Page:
LockerGoga ransomware severely impacted the Norwegian metals giant, Norsk Hydro, and provides a blueprint for malicious entities to weaponize ransomware variants for disruptive purposes. The Norsk Hydro event incorporated unique disruptive characteristics calling into question whether the attackers ever intended to decrypt systems after infection. Insufficient data exists to adequately disposition Norsk Hydro as a state-sponsored disruption event instead of a financially motivated criminal exercise. Ransomware has destructive capability, and repurposed ransomware may allow for nation-states to hide behind criminal activity and prevent victims from reporting incidents.
LockerGoga first emerged in January 2019 with a ransomware event at French engineering company Altran Technologies.
Instead of introducing a self-propagating file into the network, the Altran incident involved an extensive, interactive breach by an unknown entity leveraging publicly and commercially available tools, such as Metasploit, PowerShell Empire, Cobalt Strike, and PSExec, to move laterally through the network. LockerGoga encrypts all files outside Program Files and operating system directories. Attackers can hold an entire network hostage, negotiating for decryption of the entire victim space, rather than providing per-host decryption instructions through a set price and reference to a Bitcoin or related cryptocurrency wallet.
Following events at Altran, there were no recorded or public sightings of LockerGoga until 19 March 2019 when Norwegian power and aluminum company, Norsk Hydro, faced a crippling cyberattack. Norsk Hydro was able to resume reduced operations by placing impacted industrial and production systems in manual operations mode. Reporting from the Norwegian CERT indicated LockerGoga execution was enabled by a widespread compromise of Norsk Hydro’s Windows Active Directory (AD) instance. Unknown entities managed to spoof legitimate communication with a Norsk Hydro customer and used this to deliver a malicious attachment matching expected communication with Norsk Hydro itself. Multiple versions of LockerGoga may have been active in the Hydro environment simultaneously, including variants similar to the previous types performing encrypt-only operations. The attack itself took place the day after Hydro announced its existing CEO was stepping down to be replaced by an internal candidate. Norwegian reporting indicated that multiple Norwegian companies were targeted by the same entity responsible for the Hydro event, and that these entities were able to thwart the attackers based on quick information sharing from Norsk Hydro with Norwegian authorities.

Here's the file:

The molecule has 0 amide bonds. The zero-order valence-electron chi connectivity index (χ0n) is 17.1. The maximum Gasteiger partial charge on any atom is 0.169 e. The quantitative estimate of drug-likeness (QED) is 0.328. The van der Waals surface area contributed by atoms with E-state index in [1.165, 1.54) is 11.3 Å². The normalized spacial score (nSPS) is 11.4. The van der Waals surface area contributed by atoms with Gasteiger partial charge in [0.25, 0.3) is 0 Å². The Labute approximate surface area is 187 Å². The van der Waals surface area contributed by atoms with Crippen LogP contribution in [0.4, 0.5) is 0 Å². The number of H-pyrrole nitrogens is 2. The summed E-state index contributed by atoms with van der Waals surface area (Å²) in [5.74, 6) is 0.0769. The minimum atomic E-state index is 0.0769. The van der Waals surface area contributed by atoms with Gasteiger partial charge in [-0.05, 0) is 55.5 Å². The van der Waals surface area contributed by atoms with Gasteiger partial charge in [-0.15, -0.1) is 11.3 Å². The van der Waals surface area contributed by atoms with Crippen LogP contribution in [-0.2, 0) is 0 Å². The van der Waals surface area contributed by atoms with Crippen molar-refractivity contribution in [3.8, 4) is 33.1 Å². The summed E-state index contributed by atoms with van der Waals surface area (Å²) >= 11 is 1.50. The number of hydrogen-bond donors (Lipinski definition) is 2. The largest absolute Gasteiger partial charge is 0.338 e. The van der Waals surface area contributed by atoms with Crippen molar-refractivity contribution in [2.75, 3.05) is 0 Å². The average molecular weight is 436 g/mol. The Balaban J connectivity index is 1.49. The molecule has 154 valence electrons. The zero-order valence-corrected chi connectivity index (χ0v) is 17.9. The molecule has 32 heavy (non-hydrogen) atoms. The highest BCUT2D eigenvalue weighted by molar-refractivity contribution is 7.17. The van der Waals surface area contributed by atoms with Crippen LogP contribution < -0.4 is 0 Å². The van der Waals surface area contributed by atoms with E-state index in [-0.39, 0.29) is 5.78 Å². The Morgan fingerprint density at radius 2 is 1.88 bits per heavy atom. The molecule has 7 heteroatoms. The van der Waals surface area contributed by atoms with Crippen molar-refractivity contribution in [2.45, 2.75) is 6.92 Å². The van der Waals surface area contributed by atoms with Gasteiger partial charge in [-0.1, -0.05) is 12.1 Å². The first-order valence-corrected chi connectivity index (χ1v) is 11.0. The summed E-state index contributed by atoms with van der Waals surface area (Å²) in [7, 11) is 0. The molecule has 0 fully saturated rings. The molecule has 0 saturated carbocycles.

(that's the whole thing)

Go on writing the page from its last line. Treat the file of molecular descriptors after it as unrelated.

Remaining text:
Approximately one month after the Norsk Hydro event, indications emerged that LockerGoga intrusions might be tied to a single entity, FireEye-designated FIN6, also responsible for some Ryuk ransomware events. Examination indicates the link to FIN6 appears to be a replication or extension of previously cited work surrounding criminal activity deploying LockerGoga and Ryuk by the French CERT. Reports also exclusively cover LockerGoga variants performing encryption-only operations, instead of the more disruptive variant at Norsk Hydro. One possibility behind LockerGoga’s sudden rise and equally sudden disappearance is that the entity behind the malware simply evolved or modified capabilities, especially after a very high-profile event such as Norsk Hydro. While there are superficial similarities between the malware families, and they have been referenced together in public alerts on ransomware activity, available evidence supports only a tangential connection at best between the two.